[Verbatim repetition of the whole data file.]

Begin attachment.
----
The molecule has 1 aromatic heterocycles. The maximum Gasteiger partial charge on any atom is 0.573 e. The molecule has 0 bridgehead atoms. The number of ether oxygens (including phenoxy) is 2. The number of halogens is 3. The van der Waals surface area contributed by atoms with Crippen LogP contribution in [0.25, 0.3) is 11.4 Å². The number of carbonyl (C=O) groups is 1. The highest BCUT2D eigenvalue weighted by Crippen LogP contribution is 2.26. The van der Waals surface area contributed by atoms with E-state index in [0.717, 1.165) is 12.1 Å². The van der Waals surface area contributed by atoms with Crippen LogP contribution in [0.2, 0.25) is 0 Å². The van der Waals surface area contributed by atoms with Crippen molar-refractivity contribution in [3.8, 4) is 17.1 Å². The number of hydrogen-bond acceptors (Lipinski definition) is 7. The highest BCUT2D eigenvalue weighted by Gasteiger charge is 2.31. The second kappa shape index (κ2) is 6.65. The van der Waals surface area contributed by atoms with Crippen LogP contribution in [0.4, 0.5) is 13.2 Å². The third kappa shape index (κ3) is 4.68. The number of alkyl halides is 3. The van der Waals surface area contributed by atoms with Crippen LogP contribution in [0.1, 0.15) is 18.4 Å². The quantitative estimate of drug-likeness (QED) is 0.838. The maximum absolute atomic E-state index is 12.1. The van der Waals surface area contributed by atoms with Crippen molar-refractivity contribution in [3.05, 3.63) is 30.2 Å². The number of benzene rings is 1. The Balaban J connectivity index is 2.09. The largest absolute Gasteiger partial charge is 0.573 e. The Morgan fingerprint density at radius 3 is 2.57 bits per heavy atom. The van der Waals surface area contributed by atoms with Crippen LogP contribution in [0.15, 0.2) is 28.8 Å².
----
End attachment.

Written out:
The molecule has 1 aromatic heterocycles. The maximum Gasteiger partial charge on any atom is 0.573 e. The molecule has 0 bridgehead atoms. The number of ether oxygens (including phenoxy) is 2. The number of halogens is 3. The van der Waals surface area contributed by atoms with Crippen LogP contribution in [0.25, 0.3) is 11.4 Å². The number of carbonyl (C=O) groups is 1. The highest BCUT2D eigenvalue weighted by Crippen LogP contribution is 2.26. The van der Waals surface area contributed by atoms with E-state index in [0.717, 1.165) is 12.1 Å². The van der Waals surface area contributed by atoms with Crippen LogP contribution in [0.2, 0.25) is 0 Å². The van der Waals surface area contributed by atoms with Crippen molar-refractivity contribution in [3.8, 4) is 17.1 Å². The number of hydrogen-bond acceptors (Lipinski definition) is 7. The highest BCUT2D eigenvalue weighted by Gasteiger charge is 2.31. The second kappa shape index (κ2) is 6.65. The van der Waals surface area contributed by atoms with Crippen LogP contribution in [0.4, 0.5) is 13.2 Å². The third kappa shape index (κ3) is 4.68. The number of alkyl halides is 3. The van der Waals surface area contributed by atoms with Crippen LogP contribution in [0.1, 0.15) is 18.4 Å². The quantitative estimate of drug-likeness (QED) is 0.838. The maximum absolute atomic E-state index is 12.1. The van der Waals surface area contributed by atoms with Crippen molar-refractivity contribution in [3.05, 3.63) is 30.2 Å². The number of benzene rings is 1. The Balaban J connectivity index is 2.09. The largest absolute Gasteiger partial charge is 0.573 e. The Morgan fingerprint density at radius 3 is 2.57 bits per heavy atom. The van der Waals surface area contributed by atoms with Crippen LogP contribution in [0.15, 0.2) is 28.8 Å².